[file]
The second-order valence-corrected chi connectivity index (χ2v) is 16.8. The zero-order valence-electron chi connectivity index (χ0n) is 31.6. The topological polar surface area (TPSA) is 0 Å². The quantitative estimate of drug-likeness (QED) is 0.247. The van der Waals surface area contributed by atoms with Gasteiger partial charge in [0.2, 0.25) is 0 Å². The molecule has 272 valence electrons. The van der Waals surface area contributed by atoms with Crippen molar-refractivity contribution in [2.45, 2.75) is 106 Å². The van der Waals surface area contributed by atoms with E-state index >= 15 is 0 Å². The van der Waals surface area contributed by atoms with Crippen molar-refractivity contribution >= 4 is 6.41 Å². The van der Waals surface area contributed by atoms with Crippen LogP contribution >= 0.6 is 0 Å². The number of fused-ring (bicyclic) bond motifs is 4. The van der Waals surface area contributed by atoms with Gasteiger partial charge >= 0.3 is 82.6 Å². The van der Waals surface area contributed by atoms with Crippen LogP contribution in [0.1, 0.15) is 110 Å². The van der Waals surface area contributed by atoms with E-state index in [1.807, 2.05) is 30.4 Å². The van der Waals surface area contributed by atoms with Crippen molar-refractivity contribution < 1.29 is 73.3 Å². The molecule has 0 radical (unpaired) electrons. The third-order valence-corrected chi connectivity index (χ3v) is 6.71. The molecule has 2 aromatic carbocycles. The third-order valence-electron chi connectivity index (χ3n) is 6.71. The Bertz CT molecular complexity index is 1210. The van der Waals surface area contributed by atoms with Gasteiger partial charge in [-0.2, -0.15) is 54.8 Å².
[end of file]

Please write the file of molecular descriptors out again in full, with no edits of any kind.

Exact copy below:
The second-order valence-corrected chi connectivity index (χ2v) is 16.8. The zero-order valence-electron chi connectivity index (χ0n) is 31.6. The topological polar surface area (TPSA) is 0 Å². The quantitative estimate of drug-likeness (QED) is 0.247. The van der Waals surface area contributed by atoms with Gasteiger partial charge in [0.2, 0.25) is 0 Å². The molecule has 272 valence electrons. The van der Waals surface area contributed by atoms with Crippen molar-refractivity contribution in [2.45, 2.75) is 106 Å². The van der Waals surface area contributed by atoms with E-state index >= 15 is 0 Å². The van der Waals surface area contributed by atoms with Crippen molar-refractivity contribution >= 4 is 6.41 Å². The van der Waals surface area contributed by atoms with Crippen LogP contribution >= 0.6 is 0 Å². The number of fused-ring (bicyclic) bond motifs is 4. The van der Waals surface area contributed by atoms with Gasteiger partial charge >= 0.3 is 82.6 Å². The van der Waals surface area contributed by atoms with Crippen LogP contribution in [0.1, 0.15) is 110 Å². The van der Waals surface area contributed by atoms with E-state index in [1.807, 2.05) is 30.4 Å². The van der Waals surface area contributed by atoms with Crippen molar-refractivity contribution < 1.29 is 73.3 Å². The molecule has 0 radical (unpaired) electrons. The third-order valence-corrected chi connectivity index (χ3v) is 6.71. The molecule has 2 aromatic carbocycles. The third-order valence-electron chi connectivity index (χ3n) is 6.71. The Bertz CT molecular complexity index is 1210. The van der Waals surface area contributed by atoms with Gasteiger partial charge in [-0.2, -0.15) is 54.8 Å².